I'm shocked, shocked: The nearly 200 law schools in this land are not coughing up reliable data about how their graduates are faring in the job market. Law School Transparency, that nonprofit organization that's been pestering law schools to be more forthright, has just issued its latest finding:
—Twenty-seven percent (54 out of 197 ABA-accredited schools) fail to provide any valuable information on their Web sites for the class of 2010. And 22 schools "do not provide any employment information on their Web site whatsoever."
—Fifty-one percent of schools fail to indicate how many graduates actually responded.
—Only 26 percent of schools indicate how many graduates worked in legal jobs. And 11 percent indicate how many were in full-time legal jobs.
--Though 49 percent of schools provide some salary information, the vast majority (78 percent) provide the information in misleading ways.
I would have guessed that top schools, at least, would be rushing to open their books—but I'm wrong. Stanford Law School, for one, provided zippo information about grads, according to LST's index that tracks the schools' responses. (Stanford was in the same company as Stetson, Suffolk, and Ave Maria law schools, among others.)
"In fact, it seems that lower-ranked schools are outdoing their rank in terms of transparency," says Kyle McEntee, the executive director of LST. "The only top schools really doing an okay job are Northwestern, Vanderbilt, and Yale." But the schools that actually earned a "good" for disclosing placement information, McEntee tells me, are "Michigan State, Thomas Jefferson, Houston, Florida, Seattle, and Denver"—though he cautions that "no school has employment data independently audited."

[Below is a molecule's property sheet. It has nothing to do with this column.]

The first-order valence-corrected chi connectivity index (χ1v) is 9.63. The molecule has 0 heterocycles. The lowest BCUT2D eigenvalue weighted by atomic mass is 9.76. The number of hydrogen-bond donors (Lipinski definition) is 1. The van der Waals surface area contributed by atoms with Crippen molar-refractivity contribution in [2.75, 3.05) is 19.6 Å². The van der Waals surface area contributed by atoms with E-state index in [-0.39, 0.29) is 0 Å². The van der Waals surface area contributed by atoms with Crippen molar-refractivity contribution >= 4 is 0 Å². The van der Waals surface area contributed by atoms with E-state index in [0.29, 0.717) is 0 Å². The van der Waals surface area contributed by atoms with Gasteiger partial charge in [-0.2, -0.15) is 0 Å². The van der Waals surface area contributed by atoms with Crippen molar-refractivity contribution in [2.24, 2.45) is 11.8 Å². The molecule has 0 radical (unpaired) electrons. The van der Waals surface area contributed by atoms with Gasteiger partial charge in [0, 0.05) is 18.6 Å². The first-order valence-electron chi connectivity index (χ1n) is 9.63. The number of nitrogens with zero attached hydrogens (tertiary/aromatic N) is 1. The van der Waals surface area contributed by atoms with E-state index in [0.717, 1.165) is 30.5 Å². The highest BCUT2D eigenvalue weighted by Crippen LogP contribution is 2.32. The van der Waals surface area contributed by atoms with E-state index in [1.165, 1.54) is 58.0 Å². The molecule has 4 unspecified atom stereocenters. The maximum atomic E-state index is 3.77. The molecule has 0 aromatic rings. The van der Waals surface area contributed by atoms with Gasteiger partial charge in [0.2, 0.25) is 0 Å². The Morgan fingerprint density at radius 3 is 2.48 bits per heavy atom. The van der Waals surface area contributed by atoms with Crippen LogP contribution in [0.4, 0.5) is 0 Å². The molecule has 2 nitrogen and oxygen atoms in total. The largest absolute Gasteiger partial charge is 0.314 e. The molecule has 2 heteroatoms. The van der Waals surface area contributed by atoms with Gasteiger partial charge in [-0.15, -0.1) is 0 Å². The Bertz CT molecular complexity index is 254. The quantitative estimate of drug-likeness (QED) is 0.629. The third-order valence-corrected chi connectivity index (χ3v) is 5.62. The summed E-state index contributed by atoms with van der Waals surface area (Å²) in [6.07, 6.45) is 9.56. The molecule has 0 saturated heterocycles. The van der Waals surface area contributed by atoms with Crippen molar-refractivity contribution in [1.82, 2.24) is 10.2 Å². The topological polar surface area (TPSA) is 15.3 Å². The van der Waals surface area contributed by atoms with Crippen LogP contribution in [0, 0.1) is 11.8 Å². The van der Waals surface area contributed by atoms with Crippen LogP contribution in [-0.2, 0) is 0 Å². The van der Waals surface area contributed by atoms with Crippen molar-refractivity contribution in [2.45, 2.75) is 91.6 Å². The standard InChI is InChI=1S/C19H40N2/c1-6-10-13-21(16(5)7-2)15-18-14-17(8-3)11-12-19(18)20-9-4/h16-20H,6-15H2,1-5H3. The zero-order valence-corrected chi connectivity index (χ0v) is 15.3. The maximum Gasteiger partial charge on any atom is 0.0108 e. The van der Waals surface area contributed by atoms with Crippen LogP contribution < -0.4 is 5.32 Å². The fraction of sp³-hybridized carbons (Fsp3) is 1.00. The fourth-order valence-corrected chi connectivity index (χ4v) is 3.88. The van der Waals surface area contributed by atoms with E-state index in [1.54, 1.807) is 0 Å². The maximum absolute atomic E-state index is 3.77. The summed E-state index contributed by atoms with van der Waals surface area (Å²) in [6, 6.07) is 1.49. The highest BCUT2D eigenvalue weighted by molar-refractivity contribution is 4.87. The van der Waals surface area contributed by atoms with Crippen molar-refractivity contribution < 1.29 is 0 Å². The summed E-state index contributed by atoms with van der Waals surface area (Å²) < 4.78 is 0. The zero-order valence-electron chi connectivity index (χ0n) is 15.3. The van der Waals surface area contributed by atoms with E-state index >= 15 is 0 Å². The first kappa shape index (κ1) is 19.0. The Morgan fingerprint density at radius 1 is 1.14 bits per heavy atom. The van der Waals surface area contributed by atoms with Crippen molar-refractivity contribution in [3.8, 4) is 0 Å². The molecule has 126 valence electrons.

LST also is not impressed by the University of Chicago Law School, which got a lot of favorable publicity when it disclosed detailed employment data about its grads recently. "We believe Chicago received acclaim because the job outcomes for Chicago’s 2010 graduates appear to be strong relative to other law schools’ outcomes," says LST in its report. "But if every law school disclosed employment data according to Chicago’s incomplete methodology, most would still continue to mislead prospective law students."
Well, that was a bit of a knuckle rap.
In any case, the upshot seems to be this: There's little rhyme or reason as to which schools are complying, which means that Law School Transparency still has to soldier on in its lonely battle. But, as we've often said, unless consumers wake up to the law school scam and demand more answers from schools (especially those with mediocre reputations) about their graduates, what incentive do schools have to be honest? I mean, they're not the ones who are stupid.
Editor's note: Since the original posting, LST's Kyle McEntee has informed us that Stanford now provides detailed information about its graduates on its website.
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